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Title: Test and Evaluation of Corrosion-Mitigating Covers

Authors: Patrick Cassidy, Elzly Technology Corp (presenting); John Wegand, U.S. Naval Research Lab; Paul Slebodnick, U.S. Naval Research Lab


The U.S. Navy is investigating methods to lengthen the service life of exposed topside systems and reduce requisite maintenance hours. Research performed by the U.S. Air Force shows that sheltering equipment from rain and salt fall can significantly decrease the corrosion rate and material loss of bare steel components. Currently, the Navy accomplishes this by using fabric cover materials to shelter various assets on ship topsides. Traditionally, military specification materials made from vinyl reinforced fabrics have been used, but advanced technology cover materials are quickly becoming available as alternatives. 

This program was set up to evaluate performance of the legacy cover materials and the advanced cover materials versus use of no cover. Various properties of the advanced cover materials were tested in order to make comparisons with the current military specifications. The Navy plans to use this data to create a military specification to govern the procurement and use of these new advanced cover materials. The properties tested for each cover material were: Corrosion Mitigation, Breaking Strength, Tearing Strength, Abrasion Resistance, Ease of Use (fitted design), Drying Time, Wet/Dry Weight, Ultraviolet Degradation and Moisture Vapor Transmission Rate. Further, relative cost for each cover material was also assessed.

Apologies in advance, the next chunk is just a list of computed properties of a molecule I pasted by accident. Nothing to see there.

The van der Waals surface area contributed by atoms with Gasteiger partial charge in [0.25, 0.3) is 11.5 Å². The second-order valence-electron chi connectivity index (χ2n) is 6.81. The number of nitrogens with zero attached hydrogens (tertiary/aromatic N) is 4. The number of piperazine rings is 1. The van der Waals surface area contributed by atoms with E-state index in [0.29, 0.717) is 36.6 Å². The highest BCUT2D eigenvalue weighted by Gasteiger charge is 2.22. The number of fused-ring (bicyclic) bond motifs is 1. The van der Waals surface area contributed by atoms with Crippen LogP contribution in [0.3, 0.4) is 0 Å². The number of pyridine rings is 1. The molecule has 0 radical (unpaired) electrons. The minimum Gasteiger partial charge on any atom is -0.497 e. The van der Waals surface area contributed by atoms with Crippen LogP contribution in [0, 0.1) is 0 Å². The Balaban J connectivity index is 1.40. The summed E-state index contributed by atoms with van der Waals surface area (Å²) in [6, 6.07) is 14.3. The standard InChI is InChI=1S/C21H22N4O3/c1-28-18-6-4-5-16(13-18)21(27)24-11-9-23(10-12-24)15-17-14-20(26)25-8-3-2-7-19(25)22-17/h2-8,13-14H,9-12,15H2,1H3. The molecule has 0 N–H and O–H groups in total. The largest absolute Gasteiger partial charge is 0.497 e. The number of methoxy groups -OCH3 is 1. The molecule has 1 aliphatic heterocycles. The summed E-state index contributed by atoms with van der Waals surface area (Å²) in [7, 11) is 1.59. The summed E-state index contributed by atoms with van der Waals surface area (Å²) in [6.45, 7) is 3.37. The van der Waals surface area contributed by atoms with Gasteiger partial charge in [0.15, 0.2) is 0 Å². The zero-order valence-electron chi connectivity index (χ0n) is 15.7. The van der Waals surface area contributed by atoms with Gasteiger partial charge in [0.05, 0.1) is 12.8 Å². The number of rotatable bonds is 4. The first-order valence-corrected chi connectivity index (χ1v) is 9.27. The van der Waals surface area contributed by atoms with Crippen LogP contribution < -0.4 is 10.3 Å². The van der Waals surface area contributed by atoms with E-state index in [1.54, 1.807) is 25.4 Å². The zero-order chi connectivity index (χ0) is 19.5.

After conducting multiple rounds of testing, the program determined that the significant factors affecting corrosion of bare steel coupons protected by covers was whether the coupon was protected by a cover or not and where it was located (environment). There was no significant difference in corrosion performance among different cover material types (excepting a legacy non mil-spec canvas material). Inclusion of multiple layers, inhibitors and wicking layers did not provide any substantial benefit to controlling corrosion versus a common Navy vinyl material. Based on these findings, it is recommended that cover materials be chosen for the other properties they possess that will suit the required service environment/application. Cover material cost, ease of use (weight, dry time, being fitted, etc.), and the mechanical properties should be the highest priorities when making a procurement selection.